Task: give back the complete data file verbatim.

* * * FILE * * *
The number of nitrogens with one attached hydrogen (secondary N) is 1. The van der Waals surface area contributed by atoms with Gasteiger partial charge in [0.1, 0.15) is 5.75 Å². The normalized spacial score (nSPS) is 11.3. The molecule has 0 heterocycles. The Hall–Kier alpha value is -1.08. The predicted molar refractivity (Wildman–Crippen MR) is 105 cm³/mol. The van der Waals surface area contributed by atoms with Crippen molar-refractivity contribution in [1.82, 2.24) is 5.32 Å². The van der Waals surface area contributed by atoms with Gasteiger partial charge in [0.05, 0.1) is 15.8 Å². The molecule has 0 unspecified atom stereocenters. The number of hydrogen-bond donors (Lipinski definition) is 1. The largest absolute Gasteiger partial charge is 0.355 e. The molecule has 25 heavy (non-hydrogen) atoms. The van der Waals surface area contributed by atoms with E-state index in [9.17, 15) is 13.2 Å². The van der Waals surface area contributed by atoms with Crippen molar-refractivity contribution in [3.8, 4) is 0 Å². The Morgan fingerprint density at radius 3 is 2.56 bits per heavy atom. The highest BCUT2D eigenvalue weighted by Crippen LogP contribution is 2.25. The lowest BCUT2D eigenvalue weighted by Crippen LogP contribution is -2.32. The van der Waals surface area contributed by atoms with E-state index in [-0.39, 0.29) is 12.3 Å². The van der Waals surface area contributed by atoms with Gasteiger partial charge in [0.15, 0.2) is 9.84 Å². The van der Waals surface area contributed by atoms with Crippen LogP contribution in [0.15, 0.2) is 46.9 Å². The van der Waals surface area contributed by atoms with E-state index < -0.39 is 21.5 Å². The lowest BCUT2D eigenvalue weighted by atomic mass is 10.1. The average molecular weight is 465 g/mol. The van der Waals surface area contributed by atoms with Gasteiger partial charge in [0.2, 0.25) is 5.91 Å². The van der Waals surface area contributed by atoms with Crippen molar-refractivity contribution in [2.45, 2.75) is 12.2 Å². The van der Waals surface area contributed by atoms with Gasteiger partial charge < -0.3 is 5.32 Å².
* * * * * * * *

The number of nitrogens with one attached hydrogen (secondary N) is 1. The van der Waals surface area contributed by atoms with Gasteiger partial charge in [0.1, 0.15) is 5.75 Å². The normalized spacial score (nSPS) is 11.3. The molecule has 0 heterocycles. The Hall–Kier alpha value is -1.08. The predicted molar refractivity (Wildman–Crippen MR) is 105 cm³/mol. The van der Waals surface area contributed by atoms with Crippen molar-refractivity contribution in [1.82, 2.24) is 5.32 Å². The van der Waals surface area contributed by atoms with Gasteiger partial charge in [0.05, 0.1) is 15.8 Å². The molecule has 0 unspecified atom stereocenters. The number of hydrogen-bond donors (Lipinski definition) is 1. The largest absolute Gasteiger partial charge is 0.355 e. The molecule has 25 heavy (non-hydrogen) atoms. The van der Waals surface area contributed by atoms with E-state index in [9.17, 15) is 13.2 Å². The van der Waals surface area contributed by atoms with Crippen molar-refractivity contribution in [3.8, 4) is 0 Å². The Morgan fingerprint density at radius 3 is 2.56 bits per heavy atom. The highest BCUT2D eigenvalue weighted by Crippen LogP contribution is 2.25. The lowest BCUT2D eigenvalue weighted by Crippen LogP contribution is -2.32. The van der Waals surface area contributed by atoms with E-state index in [-0.39, 0.29) is 12.3 Å². The van der Waals surface area contributed by atoms with Gasteiger partial charge in [0.15, 0.2) is 9.84 Å². The van der Waals surface area contributed by atoms with Crippen LogP contribution in [0.15, 0.2) is 46.9 Å². The van der Waals surface area contributed by atoms with E-state index < -0.39 is 21.5 Å². The lowest BCUT2D eigenvalue weighted by atomic mass is 10.1. The average molecular weight is 465 g/mol. The van der Waals surface area contributed by atoms with Gasteiger partial charge in [0.2, 0.25) is 5.91 Å². The van der Waals surface area contributed by atoms with Crippen molar-refractivity contribution in [2.45, 2.75) is 12.2 Å². The van der Waals surface area contributed by atoms with Gasteiger partial charge < -0.3 is 5.32 Å².